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 In Field Updates, Stories

Today was magical.  Our team left the city of Kano to reach Minjibir General Hospital, where we were scheduled to bring light and power to the Operating Theatre, Maternity Ward, and Labor Room. The staff was excited about our Solar Suitcase training, and quickly assembled a group of midwives, doctors, and hospital administrative staff, including the hospital accountant.  Labor and delivery was busy, and if we were going to include the midwives in our program, we had to do the training in the maternity ward.  As I started to teach about solar, the head of the hospital asked me why an American obstetrician had helped to create a Solar Suitcase. “Don’t you have light and power in America?” he asked. As I described my 2008 research in northern Nigeria, where I repeatedly witnessed  how women failed to get prompt emergency obstetric care when electricity wasn’t assured, all heads in the room nodded. The staff members were all too familiar with epilectic power supplies.   They, too, had turned away patients needing surgery when the generator was without fuel, had delivered babies into the dark of night, and had strained to conduct procedures by cell phone lights.  My audience was captive.

I made the training as interactive as I could. After providing an overview of solar electricity and describing the function of solar panels, charge controllers, and batteries, I had the class turning on power switches, plugging in LED lights, cell phones, and batteries, and marveling over the fact that the brightest light they had ever seen was only 4 watts!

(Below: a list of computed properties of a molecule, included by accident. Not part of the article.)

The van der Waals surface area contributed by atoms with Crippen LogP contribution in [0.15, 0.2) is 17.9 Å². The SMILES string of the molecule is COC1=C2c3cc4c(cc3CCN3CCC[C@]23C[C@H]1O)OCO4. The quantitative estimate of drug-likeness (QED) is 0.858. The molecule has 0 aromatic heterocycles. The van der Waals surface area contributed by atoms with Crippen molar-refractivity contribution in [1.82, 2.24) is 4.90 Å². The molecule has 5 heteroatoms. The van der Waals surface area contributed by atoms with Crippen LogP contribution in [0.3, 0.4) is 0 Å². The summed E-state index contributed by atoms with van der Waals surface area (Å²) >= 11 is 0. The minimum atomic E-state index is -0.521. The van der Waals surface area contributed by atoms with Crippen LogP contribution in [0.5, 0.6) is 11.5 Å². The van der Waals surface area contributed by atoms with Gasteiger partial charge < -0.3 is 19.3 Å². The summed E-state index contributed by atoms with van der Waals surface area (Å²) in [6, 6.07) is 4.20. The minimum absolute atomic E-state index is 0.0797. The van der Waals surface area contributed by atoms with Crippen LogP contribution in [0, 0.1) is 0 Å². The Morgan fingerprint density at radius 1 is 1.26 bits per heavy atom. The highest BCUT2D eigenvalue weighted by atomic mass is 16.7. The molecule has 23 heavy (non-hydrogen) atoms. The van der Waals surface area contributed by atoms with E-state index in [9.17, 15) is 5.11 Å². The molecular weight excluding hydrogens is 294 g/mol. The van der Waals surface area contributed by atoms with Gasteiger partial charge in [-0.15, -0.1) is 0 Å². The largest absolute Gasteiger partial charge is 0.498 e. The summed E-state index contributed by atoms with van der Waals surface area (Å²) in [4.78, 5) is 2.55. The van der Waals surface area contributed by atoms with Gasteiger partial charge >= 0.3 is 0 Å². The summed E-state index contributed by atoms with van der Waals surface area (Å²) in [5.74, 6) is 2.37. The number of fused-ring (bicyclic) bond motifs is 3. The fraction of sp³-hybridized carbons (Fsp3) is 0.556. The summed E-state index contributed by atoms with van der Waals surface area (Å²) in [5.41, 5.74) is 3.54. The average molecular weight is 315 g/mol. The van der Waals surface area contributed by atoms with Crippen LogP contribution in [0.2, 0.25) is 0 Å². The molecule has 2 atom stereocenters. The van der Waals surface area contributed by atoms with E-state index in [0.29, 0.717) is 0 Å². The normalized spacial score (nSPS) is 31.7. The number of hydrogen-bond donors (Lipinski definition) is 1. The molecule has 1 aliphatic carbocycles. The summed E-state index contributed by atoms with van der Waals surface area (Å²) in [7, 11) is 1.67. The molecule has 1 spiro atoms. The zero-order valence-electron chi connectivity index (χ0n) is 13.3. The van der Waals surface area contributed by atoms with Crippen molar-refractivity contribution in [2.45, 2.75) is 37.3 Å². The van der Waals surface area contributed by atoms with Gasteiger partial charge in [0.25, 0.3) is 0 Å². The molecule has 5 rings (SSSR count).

Over the next few hours, as we completed three installations, a total of four mothers delivered! In between mounting solar panels and suitcases, teaching about energy budgets and securing lights to the ceiling, we’d hear a groan from the next room, and a midwife would run over to attend to a young mom in labor. The day was filled with cries of joy. We’d hear a newborn’s lusty cry as it took it’s first breath, a mother’s squeal of relief as she learned that her baby had survived.  And then, another cry of delight, as the head midwife reacted to her new solar gift. This woman was so happy to finally have light in her maternity ward that she literally sang and danced in front of the Solar Suitcase…and we shared her joy.

Showing 3 comments
  • Betty Moellenberg

    We are so proud of you all! What incredible world service! This almost makes it worth having our son Brent Moellenberg dismantle our home while growing up in order to develop engineering skills. Almost.

  • Cheryl Lettenmaier

    Hi. I need a copy of your 2008 research on the impact of lighting on birth and other health outcomes. Can you please share your research report with me? I need it to justify a proposal for funding for solar lighting in rural health facilities in Uganda. Thanks, Cheryl

  • Derrick Velasquez

    Hi, I am the CEO of the Chatuyer Project, a nonprofit org providing assistance to needy Garifuna families in Belize and other parts of Central America. There is a need for this type of technology in the rural areas, where the Garinagus and their Mayan neighbors reside. Kindly send me information on workshops you may have on this technology. Thank you.

    Humbly submitted


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